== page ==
Wednesday, May 28, 2008

A Seedy Business, with Heavenly Results

My husband has high cholesterol. He hasn't done anything to deserve it, like shovel cheeseburgers and supersized fries down his gullet and plop down in front of the television for hours on end. In fact, he stopped eating red meat in high school, works out a minimum of 4 days a week and checks labels conscientiously to avoid transfats. And you know what's just chock full of tranfats? Store bought baked goods. No dessert for him. It's really very sad. So I try to help out by baking for him from time to time. This is the ultimate low-cholesterol recipe. Angel food cake with blackberry coulis. And if you make the angel food cake instead of buy it, you'll not only avoid transfats, but have something that you might want actually want to eat.

Make the cake first, and then while it's baking you can take care of the coulis. Also, you can reuse some of the equipment if you do the cake first. Everyone likes fewer dishes, right?

from Barefoot Contessa Family Style

2 cups sifted superfine sugar (1 1/2 C in one place, 1/2 C in another) - also, I don't have superfine sugar. So I make it by sticking regular sugar in my food processor. I think I got that tip from Alton Brown, who knows, I watch a lot of Food TV.
1 1/3 cups sifted cake flour (not self-rising) - I have no cake flour. I use all-purpose. The world has yet to end.
1 1/2 cups egg whites (about 10-12 eggs) - Use the eggbeaters AllWhites product. So much easier. And less wasteful.
3/4 t kosher salt
1 1/2 t cream of tartar
3/4 t vanilla extract
1 1/2 t lemon zest (from about 2 lemons)


Preheat oven to 350F.

Pay attention, separate the sugar. Combine 1/2 C of sugar with the flour and sift together 4 times. No idea why four. I use a metal mesh strainer. Set aside.

In your mixing bowl, combine the eggs, salt and cream of tarter and whip on high until the whites form medium-firm peaks. Reduce speed to medium and add the 1 1/2 C of sugar (NOT the flour/sugar combo) by sprinkling it around. Try not to get it all over the counter. Whisk until thick and shiny. Then add the vanilla and lemon zest. Whip for about a minute more. Then sift a quarter of the flour mixture over the top and fold in. I am utter crap at folding. Maybe this explanation from Apartment Therapy will help you if you are similarly handicapped. I promise however that my inability to fold well has not had bad results. Okay, so after the first quarter of the flour mixture is folded in, do the next quarter and so on, until it's all in. Then pour the batter into a ungreased angel food cake pan and cook for 35-40 minutes or until it springs back to the touch. Invert pan on cooling rack until cool. Use a knife and run it around the edges to help remove from the pan.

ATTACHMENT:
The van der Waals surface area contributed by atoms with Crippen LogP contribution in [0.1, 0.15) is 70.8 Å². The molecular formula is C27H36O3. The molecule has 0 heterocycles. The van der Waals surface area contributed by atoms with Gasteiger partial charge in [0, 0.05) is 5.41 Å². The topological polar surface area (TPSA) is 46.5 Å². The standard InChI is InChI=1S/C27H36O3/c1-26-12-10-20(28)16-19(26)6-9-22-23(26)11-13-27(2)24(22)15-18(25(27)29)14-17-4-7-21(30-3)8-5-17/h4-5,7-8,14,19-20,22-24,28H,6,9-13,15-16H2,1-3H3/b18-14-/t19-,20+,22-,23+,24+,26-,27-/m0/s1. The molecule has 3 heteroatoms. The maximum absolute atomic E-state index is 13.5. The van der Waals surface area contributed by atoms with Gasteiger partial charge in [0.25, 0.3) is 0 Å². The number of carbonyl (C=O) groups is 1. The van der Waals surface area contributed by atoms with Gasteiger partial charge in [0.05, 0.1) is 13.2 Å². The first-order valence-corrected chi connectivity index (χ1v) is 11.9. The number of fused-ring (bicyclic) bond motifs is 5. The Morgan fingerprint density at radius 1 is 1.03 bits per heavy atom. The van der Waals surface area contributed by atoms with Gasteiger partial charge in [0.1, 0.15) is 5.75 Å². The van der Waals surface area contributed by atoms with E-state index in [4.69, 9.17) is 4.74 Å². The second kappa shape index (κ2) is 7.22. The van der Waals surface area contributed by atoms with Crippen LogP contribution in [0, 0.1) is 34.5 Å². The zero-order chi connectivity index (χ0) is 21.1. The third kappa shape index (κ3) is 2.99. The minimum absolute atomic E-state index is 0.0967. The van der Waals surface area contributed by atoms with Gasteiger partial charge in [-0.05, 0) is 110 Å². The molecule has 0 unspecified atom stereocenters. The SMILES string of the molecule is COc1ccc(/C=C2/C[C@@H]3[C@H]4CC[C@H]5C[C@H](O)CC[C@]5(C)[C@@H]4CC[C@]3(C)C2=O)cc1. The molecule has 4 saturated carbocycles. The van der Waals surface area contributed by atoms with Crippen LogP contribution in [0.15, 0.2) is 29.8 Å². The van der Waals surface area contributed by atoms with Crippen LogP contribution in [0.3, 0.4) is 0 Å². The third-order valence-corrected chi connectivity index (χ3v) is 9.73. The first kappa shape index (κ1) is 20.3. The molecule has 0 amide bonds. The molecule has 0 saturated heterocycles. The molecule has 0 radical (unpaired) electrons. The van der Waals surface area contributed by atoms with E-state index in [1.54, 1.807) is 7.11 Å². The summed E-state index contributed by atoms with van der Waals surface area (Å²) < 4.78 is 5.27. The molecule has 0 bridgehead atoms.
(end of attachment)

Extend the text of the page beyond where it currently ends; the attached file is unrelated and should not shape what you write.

See that wasn't so
bad. Now the blackberry coulis? That's a different story. Wear something you are okay with ruining completely. Not your go-to basic pink shirt. That would probably end badly.

The great thing about coulis is that once you can make blackberry coulis, you can probably make any kind of berry coulis your little heart desires. Blackberries are wicked cheap around here right now, so I went with them. Coulis is also terribly forgiving (because of the added sugar) so if your berries aren't at their ripest, you can give them a boost.

adapted from Sara Moulton

1 C blackberries
1/8 C sugar

1 t lemon juice

Put the blackberries, sugar and lemon juice together in your food processor (see, if you've just made the superfine sugar, you don't even need to rinse!) Blend. Then things get interesting. Grow several extra arms if possible. You'll need the mesh strainer, a bowl for the coulis to drip into and then you'll need to pour the coulis from the food processor into the strainer. Then you press the mixture down into the strainer to try to get all of the juice to drip down and the seeds to stay. You will need to smush and smash many times. You'll get to a point where it looks like very seedy jam.
This is not done. You should have almost exclusively seeds left to be done. Check out the bottom of the strainer, there will be lots of coulis waiting to drip into the bowl. Resist the urge to use the same spatula as you were using to push the seedy part through. You'll just get seeds in the bowl. Get another spoon or spatula. When you are sick and tired of smooshing, quit. If possible, con someone else into cleaning the mesh strainer.

Serve the coulis over the angel food cake and top with a few blackberries.

Thursday, May 22, 2008

Spring Fever

For most, spring fever is a restless feeling, the anticipation of good weather and later evenings and spring blooms. Others of us have a more literal interpretation that involves a sore throat, sinus pain and a crazy tickling cough. Here is a fresh soup that will help quell either type. The sweet corn flavor holds the promise of summer, but it's warm and soothing in case your merry month of May includes 40 degree weather and a fistful of tissues.

adapted from Barefoot Contessa Family Style

1 T olive oil
1 large onion (approximately 2 C)
1.5 T butter
2 T flour (use brown rice powder to make gf)
3 C potatoes diced
4 C chicken or vegetable broth
1 package frozen corn
1 C milk
1 C grated cheddar cheese (shred your own or carefully check labeling to make gluten-free, not all shredded cheeses are).

Pour the olive oil in a large pot. Add the onions and cook for 5-7 minutes. Add the butter and the flour stir together. Cook for 2-3 minutes so that the flour is cooked. Add the broth and the potatoes and cook for 15 minutes or until the potatoes are tender. Add the frozen corn and the milk and cook for 5 more minutes. Stir in the cheese as a topping. If you want to get creative, you can add bacon as a topper or even crab.


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